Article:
While individuals can be fined by up to 2 percent of their income if they do not have coverage, the fines for employers who fail to offer insurance to their employees are so low as to create an incentive for companies to drop their insurance programs. That will force workers to buy individual policies offering reduced coverage. One recent study showed that as many as 9 percent of businesses plan to drop coverage for their employees by 2014.

The fact that such a regressive measure is passed off as a progressive reform says a great deal about 21st century America, as does the Supreme Court ruling that upheld it. The decision—written by the right-wing chief justice, John Roberts, and endorsed by the four nominal liberals on the court—reflects the fact that the corporate establishment is heavily invested in the legislation.

Justice Roberts joined with the other right-wing justices to reject the Obama administration’s argument that the health care law, and its requirement that every person obtain health insurance, was constitutional on the basis of the government’s authority to regulate interstate commerce (according to the Commerce Clause of the US Constitution). Roberts instead based his ruling upholding the individual mandate on the government’s taxation powers, equating the penalty for those who do not purchase insurance to a tax.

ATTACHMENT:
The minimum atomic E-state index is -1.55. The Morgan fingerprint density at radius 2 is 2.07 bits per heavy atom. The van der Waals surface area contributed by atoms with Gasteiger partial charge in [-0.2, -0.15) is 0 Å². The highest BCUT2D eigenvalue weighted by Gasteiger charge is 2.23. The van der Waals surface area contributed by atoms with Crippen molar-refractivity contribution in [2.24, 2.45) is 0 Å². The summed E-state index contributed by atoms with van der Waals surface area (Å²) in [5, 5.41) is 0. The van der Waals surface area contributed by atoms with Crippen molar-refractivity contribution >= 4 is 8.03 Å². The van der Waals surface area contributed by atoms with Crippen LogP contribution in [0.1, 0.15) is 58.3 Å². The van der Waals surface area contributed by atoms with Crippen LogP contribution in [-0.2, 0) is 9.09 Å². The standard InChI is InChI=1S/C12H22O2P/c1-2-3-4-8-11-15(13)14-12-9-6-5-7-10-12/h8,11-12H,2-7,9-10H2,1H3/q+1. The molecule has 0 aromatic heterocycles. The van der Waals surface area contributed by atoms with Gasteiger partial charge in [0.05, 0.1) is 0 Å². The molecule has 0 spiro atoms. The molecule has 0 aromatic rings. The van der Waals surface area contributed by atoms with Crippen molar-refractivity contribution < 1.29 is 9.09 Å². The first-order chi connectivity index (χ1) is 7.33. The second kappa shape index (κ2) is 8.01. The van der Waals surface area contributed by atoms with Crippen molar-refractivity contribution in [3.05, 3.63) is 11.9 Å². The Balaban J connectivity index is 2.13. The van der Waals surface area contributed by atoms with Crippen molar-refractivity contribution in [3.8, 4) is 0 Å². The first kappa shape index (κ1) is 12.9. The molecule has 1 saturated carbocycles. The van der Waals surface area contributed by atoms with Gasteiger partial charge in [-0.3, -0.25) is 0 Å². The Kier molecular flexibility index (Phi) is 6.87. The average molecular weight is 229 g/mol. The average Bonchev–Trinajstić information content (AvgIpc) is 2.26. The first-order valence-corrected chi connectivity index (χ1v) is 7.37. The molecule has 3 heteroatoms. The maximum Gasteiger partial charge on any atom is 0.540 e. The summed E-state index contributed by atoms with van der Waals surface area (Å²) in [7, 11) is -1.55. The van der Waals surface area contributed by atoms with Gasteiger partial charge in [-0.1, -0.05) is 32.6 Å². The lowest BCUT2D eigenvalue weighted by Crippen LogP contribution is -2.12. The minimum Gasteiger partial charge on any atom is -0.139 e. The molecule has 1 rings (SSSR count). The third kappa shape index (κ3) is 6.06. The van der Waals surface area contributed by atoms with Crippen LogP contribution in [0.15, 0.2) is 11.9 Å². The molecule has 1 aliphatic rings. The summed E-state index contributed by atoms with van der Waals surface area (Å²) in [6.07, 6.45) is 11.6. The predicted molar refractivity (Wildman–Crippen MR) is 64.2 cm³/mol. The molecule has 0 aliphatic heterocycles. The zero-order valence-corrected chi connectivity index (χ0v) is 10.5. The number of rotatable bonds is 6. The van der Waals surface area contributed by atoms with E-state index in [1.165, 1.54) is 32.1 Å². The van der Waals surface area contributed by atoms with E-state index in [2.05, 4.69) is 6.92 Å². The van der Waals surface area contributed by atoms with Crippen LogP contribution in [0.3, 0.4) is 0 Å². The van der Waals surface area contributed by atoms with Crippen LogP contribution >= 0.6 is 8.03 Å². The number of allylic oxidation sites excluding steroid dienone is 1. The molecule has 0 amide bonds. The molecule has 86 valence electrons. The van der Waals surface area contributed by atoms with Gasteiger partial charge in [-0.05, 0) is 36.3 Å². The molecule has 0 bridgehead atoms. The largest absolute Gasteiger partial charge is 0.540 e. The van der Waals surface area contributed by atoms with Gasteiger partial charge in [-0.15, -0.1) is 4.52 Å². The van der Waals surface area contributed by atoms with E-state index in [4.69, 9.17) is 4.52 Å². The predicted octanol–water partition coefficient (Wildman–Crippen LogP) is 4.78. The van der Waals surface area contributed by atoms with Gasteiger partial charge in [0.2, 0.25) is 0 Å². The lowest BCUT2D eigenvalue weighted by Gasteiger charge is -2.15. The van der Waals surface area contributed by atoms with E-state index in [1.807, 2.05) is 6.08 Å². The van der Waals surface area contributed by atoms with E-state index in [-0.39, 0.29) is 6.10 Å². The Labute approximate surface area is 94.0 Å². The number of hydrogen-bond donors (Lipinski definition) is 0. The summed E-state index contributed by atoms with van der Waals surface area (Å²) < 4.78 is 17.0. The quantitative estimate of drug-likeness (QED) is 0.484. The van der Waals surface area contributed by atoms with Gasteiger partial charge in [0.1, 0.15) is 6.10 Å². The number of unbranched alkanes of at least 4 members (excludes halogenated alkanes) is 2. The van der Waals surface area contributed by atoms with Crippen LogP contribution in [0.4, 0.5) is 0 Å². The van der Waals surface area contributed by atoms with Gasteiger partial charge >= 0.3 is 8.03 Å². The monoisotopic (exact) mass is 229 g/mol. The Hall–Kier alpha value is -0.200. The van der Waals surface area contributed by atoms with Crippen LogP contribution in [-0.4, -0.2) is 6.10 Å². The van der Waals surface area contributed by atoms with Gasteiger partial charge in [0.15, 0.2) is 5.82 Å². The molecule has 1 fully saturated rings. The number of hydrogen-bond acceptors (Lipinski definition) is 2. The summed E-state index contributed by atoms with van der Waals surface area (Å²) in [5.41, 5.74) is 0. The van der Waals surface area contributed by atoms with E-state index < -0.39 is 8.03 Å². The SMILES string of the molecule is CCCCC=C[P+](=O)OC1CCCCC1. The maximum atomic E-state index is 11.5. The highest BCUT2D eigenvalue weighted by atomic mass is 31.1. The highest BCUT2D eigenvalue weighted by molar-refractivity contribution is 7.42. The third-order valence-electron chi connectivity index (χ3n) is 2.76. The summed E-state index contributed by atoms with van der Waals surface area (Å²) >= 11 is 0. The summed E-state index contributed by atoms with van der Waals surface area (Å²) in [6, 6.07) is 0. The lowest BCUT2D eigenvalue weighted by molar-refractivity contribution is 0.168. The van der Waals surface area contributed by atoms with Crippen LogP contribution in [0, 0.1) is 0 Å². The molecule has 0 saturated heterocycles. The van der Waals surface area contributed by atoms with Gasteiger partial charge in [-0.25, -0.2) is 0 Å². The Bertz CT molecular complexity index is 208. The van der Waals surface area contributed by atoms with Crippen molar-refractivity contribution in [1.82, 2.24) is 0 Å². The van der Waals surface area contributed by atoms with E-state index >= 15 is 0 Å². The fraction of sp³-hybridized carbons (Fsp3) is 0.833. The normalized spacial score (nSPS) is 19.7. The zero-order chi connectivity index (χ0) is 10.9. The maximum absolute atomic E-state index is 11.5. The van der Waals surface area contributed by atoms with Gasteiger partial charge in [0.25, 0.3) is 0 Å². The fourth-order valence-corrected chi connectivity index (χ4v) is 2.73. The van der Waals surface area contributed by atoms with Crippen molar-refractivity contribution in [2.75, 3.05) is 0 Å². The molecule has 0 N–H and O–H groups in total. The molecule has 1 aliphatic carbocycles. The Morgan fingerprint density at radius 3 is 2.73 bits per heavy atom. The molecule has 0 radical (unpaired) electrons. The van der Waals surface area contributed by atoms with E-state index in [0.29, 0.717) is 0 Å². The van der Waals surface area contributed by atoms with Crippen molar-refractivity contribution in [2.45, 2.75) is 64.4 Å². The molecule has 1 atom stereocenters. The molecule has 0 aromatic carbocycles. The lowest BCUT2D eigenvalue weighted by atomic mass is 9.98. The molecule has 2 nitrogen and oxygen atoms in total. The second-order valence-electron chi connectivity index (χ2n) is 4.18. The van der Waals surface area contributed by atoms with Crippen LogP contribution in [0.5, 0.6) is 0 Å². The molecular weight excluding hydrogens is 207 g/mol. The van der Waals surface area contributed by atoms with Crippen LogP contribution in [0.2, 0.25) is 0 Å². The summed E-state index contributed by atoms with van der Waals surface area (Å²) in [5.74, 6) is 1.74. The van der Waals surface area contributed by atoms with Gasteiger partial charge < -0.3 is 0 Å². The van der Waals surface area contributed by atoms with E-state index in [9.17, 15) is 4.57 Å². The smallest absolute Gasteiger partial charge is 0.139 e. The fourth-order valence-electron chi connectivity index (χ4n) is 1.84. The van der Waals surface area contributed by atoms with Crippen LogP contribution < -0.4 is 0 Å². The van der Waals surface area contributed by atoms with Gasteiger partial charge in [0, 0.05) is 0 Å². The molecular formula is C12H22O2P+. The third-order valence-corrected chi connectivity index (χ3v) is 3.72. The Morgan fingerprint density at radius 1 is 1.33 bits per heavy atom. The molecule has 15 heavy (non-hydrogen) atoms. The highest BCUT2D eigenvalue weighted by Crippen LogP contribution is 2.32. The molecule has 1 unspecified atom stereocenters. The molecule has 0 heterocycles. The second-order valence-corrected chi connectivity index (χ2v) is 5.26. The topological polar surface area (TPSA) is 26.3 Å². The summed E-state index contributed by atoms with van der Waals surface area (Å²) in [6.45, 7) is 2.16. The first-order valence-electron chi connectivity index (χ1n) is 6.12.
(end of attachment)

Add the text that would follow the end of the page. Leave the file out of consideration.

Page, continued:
The rejection of the Commerce Clause as the basis for federal social legislation is the culmination of an expanding right-wing attack on what had, ever since the New Deal of the 1930s, been regarded as a settled matter of constitutional jurisprudence. Congress had cited the Commerce Clause as the constitutional foundation for reforms such as the minimum wage, child labor laws and civil rights legislation, as well as regulations on the activities of corporations. The aim of all five right-wingers on the court, including Roberts, was to set a legal precedent weakening the power of Congress to legislate any social reforms or limitations on corporate profit-making.

Justice Ruth Bader Ginsburg characterized Roberts’ “rigid reading” of the Commerce Clause as “stunningly retrogressive.” She noted that it harkened back to the early part of the last century, when the Supreme Court routinely overturned social reform legislation and laws regulating corporate activities.